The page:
Orde Wingate was the most unusual British commander of World War Two. Loved by some of his colleagues and hated by others, his reputation remains controversial to this day.
An Unconventional Youth
Born to British parents in India in 1903, Orde Wingate grew up in Britain, living with other relatives at times when his parents were in India. His family was strict Plymouth Brethren – conservative, evangelical, non-conformist Christians. They worked hard to instill their values in Orde.
At school, he was friendless. Not playing games or attending assemblies singled him out as different. He had known few children when he was young and struggled to socialize. Coupled with a willingness to challenge authority, this left him isolated and lonely.
Into the Army
In 1920, Wingate entered the Royal Military Academy at Woolwich. There he had similar problems to those he had at school. Harsh treatment by his fellow cadets left him determined never to be left at the mercy of mob rule.
In 1923, Wingate entered the Royal Artillery.
An encounter with a family member who had been Governor-General of Sudan encouraged him to look east, learning Arabic. In 1930, he became an officer in the Sudan Defence Force. There he gained experience of independent command, impressing his superiors but aggravating his peers, who found him personally unbearable.
The British Army was dominated by discipline and by the most conservative elements of the British upper class. It was not a place for dissent.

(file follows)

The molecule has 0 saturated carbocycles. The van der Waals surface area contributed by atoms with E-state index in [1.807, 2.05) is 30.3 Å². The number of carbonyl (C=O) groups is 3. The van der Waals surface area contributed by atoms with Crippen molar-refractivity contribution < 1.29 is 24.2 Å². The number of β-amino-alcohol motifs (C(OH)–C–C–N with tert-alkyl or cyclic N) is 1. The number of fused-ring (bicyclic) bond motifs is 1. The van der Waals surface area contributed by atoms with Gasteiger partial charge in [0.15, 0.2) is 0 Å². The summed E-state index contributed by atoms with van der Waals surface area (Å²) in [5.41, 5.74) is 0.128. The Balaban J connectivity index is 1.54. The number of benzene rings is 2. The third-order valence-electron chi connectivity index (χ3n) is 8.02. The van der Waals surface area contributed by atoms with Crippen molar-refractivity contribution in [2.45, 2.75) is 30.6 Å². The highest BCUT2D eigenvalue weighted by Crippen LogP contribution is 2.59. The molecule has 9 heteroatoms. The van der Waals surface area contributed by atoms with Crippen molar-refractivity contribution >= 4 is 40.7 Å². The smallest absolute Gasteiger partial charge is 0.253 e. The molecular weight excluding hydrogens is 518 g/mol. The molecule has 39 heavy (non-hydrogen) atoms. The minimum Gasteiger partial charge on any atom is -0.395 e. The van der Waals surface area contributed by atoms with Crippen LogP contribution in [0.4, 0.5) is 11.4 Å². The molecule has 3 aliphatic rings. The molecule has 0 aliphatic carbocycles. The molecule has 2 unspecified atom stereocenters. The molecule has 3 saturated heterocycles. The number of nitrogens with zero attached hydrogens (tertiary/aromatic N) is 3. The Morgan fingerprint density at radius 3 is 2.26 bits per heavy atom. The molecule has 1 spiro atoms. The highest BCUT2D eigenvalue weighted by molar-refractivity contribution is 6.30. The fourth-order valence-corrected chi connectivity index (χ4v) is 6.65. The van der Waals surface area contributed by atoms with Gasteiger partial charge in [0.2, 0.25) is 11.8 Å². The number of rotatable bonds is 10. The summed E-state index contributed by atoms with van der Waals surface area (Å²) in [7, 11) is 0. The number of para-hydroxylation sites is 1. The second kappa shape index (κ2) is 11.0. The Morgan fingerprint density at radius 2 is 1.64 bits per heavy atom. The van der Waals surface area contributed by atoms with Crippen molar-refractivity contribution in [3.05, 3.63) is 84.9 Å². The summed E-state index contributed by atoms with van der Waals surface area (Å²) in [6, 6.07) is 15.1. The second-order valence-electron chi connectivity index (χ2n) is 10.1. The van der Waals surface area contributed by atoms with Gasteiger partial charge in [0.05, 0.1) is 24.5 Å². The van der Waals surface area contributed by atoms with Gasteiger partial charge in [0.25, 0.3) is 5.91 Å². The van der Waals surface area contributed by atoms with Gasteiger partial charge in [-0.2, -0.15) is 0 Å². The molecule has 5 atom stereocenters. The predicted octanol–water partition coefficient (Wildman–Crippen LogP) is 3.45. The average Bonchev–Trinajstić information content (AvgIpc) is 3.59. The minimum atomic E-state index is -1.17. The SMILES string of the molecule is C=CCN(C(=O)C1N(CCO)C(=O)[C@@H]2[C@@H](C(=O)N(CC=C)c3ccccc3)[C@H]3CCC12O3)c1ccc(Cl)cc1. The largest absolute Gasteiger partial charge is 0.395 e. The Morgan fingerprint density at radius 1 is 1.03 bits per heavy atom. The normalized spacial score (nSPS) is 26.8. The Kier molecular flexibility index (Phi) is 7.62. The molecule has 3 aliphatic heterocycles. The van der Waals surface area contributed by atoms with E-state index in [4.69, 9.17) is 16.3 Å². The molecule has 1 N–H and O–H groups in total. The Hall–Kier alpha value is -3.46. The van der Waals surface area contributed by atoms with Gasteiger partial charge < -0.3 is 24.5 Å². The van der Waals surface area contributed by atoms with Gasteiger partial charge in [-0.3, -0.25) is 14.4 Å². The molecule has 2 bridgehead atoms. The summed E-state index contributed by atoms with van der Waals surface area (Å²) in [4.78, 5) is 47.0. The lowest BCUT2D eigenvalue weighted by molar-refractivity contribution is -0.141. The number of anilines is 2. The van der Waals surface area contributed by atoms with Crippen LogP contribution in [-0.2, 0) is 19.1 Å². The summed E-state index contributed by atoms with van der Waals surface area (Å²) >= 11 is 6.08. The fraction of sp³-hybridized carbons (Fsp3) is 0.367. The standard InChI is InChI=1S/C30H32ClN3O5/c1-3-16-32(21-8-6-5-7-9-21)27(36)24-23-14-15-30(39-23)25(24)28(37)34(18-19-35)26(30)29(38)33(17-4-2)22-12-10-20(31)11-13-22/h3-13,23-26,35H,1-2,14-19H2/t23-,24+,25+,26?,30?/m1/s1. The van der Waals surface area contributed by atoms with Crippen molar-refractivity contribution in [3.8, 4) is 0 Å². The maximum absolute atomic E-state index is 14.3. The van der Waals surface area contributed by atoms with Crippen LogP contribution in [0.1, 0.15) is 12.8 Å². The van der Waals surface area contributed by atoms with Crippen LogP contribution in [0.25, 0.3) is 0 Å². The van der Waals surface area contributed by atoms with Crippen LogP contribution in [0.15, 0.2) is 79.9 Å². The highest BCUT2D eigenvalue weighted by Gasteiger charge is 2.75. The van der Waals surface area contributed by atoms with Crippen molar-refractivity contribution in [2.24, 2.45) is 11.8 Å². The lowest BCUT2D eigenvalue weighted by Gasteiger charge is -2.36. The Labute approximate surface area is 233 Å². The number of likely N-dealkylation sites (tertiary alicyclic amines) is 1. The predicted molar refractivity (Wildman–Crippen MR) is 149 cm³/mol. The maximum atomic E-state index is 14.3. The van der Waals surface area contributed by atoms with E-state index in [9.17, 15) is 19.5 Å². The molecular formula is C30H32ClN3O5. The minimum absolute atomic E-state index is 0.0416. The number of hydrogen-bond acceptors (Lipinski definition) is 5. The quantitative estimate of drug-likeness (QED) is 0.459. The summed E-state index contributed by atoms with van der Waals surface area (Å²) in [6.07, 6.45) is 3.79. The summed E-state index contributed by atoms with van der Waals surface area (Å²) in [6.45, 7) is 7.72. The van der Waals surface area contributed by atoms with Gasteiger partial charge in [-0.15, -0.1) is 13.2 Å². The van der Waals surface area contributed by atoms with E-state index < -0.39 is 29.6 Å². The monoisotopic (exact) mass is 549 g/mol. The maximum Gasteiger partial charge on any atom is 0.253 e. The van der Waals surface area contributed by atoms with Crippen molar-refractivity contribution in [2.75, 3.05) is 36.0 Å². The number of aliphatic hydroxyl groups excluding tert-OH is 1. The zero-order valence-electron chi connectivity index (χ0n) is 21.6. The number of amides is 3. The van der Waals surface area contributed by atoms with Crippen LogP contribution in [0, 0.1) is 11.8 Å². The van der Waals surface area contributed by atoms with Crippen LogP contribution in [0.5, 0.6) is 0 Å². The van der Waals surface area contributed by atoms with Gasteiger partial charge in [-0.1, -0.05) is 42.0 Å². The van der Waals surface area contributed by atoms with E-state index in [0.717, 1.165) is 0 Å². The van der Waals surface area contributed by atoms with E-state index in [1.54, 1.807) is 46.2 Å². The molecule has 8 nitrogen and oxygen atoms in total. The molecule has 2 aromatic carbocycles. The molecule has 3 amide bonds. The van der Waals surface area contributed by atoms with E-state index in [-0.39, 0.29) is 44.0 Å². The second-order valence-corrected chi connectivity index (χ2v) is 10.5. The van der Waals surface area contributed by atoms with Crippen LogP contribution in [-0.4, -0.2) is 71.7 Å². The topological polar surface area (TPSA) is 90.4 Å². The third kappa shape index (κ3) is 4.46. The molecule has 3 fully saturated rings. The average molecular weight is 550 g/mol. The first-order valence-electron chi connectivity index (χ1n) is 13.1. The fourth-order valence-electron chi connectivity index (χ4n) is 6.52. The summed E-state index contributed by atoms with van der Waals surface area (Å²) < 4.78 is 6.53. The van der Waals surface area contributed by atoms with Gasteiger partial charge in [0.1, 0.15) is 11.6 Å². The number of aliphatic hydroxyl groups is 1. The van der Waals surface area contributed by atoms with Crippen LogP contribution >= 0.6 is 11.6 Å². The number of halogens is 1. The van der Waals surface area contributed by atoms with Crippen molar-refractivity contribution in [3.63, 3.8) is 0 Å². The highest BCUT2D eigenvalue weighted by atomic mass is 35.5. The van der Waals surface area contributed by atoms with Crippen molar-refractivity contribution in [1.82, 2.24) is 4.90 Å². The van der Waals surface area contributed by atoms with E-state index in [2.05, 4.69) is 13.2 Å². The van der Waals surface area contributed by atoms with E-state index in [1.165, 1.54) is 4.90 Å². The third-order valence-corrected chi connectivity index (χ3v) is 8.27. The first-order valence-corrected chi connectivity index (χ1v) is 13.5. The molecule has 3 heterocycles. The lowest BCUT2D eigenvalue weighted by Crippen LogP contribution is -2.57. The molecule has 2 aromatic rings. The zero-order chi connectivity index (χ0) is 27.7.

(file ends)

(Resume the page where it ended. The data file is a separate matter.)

In 1936, Wingate was sent to Palestine as an Intelligence Officer.
The region was a mess. Its post-war carve-up by European powers had ignored local interests and broken promises. Jewish settlement created a backlash by Palestinians.
Wingate’s Old Testament upbringing and contacts in the Jewish elite led him toward Zionism. It further aggravated his fellow officers, who were mostly sympathetic to the Arabs.
Worst of all, in army eyes, Wingate worked around the chain of command. By going straight to General Wavell, he got support for his rejected ideas. He set up, trained, and led Jewish militia units fighting against Arab terrorists.
In all of this, Wingate showed courage, intelligence, innovation, strong moral character, and an utter insensitivity to those who disagreed with him. These were the characteristics that would polarize opinions.
Wingate was back in Britain when WWII was declared. In 1940, he was sent to join forces fighting the Italians in Abyssinia. There, he impressed the local leader Haile Selassie with his enthusiasm for the fight.
Given command of Gideon Force, Wingate won significant victories against the Italians. He also learned a great deal about guerrilla warfare, including the value of effective radio communications and air supply.